It’s less about the fear of a whipping and more about the simple fact that our sour, worried stomachs won’t let us eat the cake already set before us. Ongoing sin keeps us from experiencing now the happiness and sense of blessed assurance that we will have for all eternity in the direct presence of God.

I hope the idea of a life without sin—a life without sin’s accompanying worry, fear of embarrassment, sense of shame, and feeling you have betrayed The One who loves you most—intrigues you. I hope that as you imagine such a life, you think, “I want that.”

I pray you take your relationship with God seriously enough to make the sinless life the major goal of your life.

Most of us do not live as if we have made such a choice. Kids have a saying these days: “Meh.” It means they’re uncommitted, neither impressed nor unimpressed. Wesley once preached about what he called “Almost Christians.” When I look around me, I see a lot of “meh” Christians.

For many, a relationship with God is one checkbox on a long list of life goals, and it often is not even the first item on the list. Such an approach to life is a far cry from what Paul is encouraging.

Paul wants us to understand what it means to live life in the Spirit, the capital-S Spirit, by fully experiencing that life. I probably need to pause here for just a second—does everyone know what we mean by God’s Spirit?

The Spirit is God, God moving through us and among us. We know God in other ways, mostly now as stories of God as Father and God as Son at work in the world. As we conclude this Easter season, we need to remember that the resurrected Jesus is not the end of the story, not even after he ascended into Heaven. By reconciling us to God, Jesus the Son made it possible for God to once again touch us directly, and God now does so through his Spirit.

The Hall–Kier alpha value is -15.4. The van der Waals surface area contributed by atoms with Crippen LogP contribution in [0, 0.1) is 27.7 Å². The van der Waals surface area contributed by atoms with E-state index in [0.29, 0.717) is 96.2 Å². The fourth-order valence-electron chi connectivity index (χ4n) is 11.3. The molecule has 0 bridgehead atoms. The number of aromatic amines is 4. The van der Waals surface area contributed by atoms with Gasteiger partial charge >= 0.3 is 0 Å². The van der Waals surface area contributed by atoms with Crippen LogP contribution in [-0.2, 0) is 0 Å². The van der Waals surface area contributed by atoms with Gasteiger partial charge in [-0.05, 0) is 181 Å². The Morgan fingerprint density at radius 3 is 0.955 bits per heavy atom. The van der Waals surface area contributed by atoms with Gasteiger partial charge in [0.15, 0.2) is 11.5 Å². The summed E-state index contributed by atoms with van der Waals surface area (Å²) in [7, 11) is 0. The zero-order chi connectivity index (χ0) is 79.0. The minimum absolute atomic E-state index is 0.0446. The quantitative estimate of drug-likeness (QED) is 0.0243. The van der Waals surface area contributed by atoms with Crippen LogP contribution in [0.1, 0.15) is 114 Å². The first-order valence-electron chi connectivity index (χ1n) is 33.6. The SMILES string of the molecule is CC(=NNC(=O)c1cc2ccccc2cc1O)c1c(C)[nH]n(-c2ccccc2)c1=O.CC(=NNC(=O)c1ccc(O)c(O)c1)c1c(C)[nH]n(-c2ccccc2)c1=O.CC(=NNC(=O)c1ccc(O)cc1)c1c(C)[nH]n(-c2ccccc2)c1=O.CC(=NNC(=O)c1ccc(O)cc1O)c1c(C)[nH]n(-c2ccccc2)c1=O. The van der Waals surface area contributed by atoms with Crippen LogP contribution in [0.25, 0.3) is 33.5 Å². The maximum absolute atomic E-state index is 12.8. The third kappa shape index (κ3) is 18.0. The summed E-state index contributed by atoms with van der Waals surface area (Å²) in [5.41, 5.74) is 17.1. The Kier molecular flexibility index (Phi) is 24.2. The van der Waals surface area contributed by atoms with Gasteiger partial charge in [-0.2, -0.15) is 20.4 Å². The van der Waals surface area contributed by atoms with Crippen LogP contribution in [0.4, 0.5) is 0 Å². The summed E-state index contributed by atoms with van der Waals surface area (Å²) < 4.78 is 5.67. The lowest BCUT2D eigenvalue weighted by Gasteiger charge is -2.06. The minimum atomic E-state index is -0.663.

So, a simple question: Will you let God’s Spirit lead? In every moment? In every matter?

Back to that checklist most of us have either on paper or in our heads. Try this: First, take “relationship with God” off of it completely. The moment we make it one part of the list, we’ve completely missed the point of the relationship.

Next, say to yourself, “My relationship with God is so important that I will put everything on that list under God’s authority.” Look at that list: “God, are these items this part of your will? God, are these goals really what you want for me? God, does all this serve you?”

Where you hear “no,” ditch those items. Where you hear “yes,” by all means, focus there! And don’t be surprised if God starts adding items to your list, possibilities that surprise you.

The answers may not be immediate or obvious, but if you’re sincere in your approach to a life in the Spirit, the answers will become clear over time.

A few basic truths in all of this: If you’re not developing a deeper understanding of what is in the Bible, it’s very hard for you to be living a life in the Spirit. God has been making his introductions and clarifying his will for thousands of years—why would anyone seeking a deeper understanding of God’s will not explore the Bible thoroughly?

If you’re not praying earnestly, don’t expect to be able to discern God’s will amidst the din of a very loud, sin-filled world.